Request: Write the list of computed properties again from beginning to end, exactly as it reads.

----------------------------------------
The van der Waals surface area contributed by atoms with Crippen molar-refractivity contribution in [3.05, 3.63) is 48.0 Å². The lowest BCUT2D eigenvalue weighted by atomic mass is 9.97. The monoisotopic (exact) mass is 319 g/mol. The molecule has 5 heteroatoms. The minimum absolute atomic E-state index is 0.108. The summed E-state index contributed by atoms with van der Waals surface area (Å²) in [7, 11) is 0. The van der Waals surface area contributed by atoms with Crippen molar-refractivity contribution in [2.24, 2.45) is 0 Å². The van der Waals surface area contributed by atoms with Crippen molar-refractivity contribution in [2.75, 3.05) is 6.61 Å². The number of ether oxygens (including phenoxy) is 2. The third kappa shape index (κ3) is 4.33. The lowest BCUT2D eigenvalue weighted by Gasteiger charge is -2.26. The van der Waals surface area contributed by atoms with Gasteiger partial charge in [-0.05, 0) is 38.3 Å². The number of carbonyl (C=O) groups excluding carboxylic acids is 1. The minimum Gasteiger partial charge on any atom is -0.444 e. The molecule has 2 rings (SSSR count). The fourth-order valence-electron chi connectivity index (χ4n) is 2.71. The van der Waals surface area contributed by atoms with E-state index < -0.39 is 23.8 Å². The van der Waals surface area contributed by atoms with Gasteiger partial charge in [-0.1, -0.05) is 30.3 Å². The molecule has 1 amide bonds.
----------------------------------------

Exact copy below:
The van der Waals surface area contributed by atoms with Crippen molar-refractivity contribution in [3.05, 3.63) is 48.0 Å². The lowest BCUT2D eigenvalue weighted by atomic mass is 9.97. The monoisotopic (exact) mass is 319 g/mol. The molecule has 5 heteroatoms. The minimum absolute atomic E-state index is 0.108. The summed E-state index contributed by atoms with van der Waals surface area (Å²) in [7, 11) is 0. The van der Waals surface area contributed by atoms with Crippen molar-refractivity contribution in [2.24, 2.45) is 0 Å². The van der Waals surface area contributed by atoms with Crippen molar-refractivity contribution in [2.75, 3.05) is 6.61 Å². The number of ether oxygens (including phenoxy) is 2. The third kappa shape index (κ3) is 4.33. The lowest BCUT2D eigenvalue weighted by Gasteiger charge is -2.26. The van der Waals surface area contributed by atoms with Gasteiger partial charge in [-0.05, 0) is 38.3 Å². The number of carbonyl (C=O) groups excluding carboxylic acids is 1. The minimum Gasteiger partial charge on any atom is -0.444 e. The molecule has 2 rings (SSSR count). The fourth-order valence-electron chi connectivity index (χ4n) is 2.71. The van der Waals surface area contributed by atoms with E-state index < -0.39 is 23.8 Å². The van der Waals surface area contributed by atoms with Gasteiger partial charge in [-0.1, -0.05) is 30.3 Å². The molecule has 1 amide bonds.